Will selling electronics be profitable? Should I work with suppliers from China? How much knowledge should I have about the niche I'm selling? These are questions we frequently ask ourselves before diving into setting up our eCommerce store.
If you have a niche in mind and you are worried about making a sales, then listen to this podcast to know what you, as a seller, should look for before you start.
Three levels of Product Research:
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What's up, everybody? Anton Kraly here from ecommercelifestyle.com, and welcome back to the podcast. In today's episode, we're going to talk about what products you should not dropship. Now, when you're doing research and you're looking to get into eCommerce or build a new store or launch a new product line, there are three different levels of where you want to research to make sure you're choosing the right products. Now, the first level is the niche level. That's the highest one, right? What type of products do you want to sell? After you lock that in, you want to move to the supplier level and make sure that the suppliers you're finding are ones you actually want to work with if you want to make money doing this. Then finally, the deepest level is the product level.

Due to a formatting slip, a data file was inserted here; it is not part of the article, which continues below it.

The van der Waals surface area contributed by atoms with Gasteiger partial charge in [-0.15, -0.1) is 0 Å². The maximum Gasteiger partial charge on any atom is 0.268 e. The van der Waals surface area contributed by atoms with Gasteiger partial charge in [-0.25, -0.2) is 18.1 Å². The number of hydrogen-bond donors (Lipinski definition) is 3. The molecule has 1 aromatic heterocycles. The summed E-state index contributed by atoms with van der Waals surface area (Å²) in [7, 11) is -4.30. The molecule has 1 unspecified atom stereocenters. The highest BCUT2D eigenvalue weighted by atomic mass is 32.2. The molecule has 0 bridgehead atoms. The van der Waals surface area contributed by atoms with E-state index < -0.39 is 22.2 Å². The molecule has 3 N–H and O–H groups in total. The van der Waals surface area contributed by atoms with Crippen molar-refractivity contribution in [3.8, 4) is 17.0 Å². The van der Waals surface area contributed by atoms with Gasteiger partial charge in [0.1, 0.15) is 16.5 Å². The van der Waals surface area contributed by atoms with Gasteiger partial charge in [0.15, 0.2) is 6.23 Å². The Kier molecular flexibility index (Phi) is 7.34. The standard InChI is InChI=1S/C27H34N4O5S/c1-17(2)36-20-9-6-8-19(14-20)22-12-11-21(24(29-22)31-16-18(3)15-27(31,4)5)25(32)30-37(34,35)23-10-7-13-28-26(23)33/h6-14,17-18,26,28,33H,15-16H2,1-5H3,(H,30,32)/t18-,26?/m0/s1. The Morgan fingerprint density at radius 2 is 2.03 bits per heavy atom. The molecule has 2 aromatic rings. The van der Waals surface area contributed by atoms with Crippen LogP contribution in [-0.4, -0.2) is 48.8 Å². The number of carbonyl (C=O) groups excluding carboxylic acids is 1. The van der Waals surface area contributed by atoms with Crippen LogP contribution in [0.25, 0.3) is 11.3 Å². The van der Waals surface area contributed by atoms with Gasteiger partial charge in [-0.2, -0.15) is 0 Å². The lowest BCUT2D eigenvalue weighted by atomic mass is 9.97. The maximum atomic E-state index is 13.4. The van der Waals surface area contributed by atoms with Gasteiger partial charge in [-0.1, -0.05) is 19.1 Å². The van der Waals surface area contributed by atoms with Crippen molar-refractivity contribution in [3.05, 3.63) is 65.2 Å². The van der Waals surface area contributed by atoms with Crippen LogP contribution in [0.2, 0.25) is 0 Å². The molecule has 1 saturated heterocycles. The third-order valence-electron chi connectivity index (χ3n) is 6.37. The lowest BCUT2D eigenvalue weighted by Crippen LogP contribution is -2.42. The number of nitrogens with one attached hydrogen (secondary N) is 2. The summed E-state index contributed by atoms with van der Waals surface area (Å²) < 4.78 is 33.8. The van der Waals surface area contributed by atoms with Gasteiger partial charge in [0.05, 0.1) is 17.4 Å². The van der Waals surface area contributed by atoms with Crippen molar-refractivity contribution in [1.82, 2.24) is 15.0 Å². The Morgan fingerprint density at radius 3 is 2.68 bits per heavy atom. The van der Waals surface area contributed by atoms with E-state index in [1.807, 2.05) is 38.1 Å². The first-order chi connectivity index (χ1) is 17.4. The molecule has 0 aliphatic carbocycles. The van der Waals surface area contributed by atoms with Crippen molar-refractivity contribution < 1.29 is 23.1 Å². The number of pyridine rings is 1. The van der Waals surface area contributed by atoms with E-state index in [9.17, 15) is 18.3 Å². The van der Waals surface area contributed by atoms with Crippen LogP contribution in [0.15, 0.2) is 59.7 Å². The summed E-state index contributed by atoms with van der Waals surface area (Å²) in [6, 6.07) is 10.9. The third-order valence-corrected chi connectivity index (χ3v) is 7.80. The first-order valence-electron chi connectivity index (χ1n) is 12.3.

What I'm going to share with you in this podcast is what to look for at all three levels to make sure you're not wasting your time if you decide to build one of these stores and actually build a real business. Now, before we get into it, I should let you know that if this all sounds good to you and you're looking to build your very own highly profitable semi-automated store, you're definitely going to want to go check out dropshipwebinar.com. If you go there, you can get my full free training. It's about two hours long, and I go deep into how we build these businesses for ourselves and how you can too. But with that being said, let's go ahead and get into today's episode. Okay, so let's start at the niche level, which is the highest level of where you'll do your research.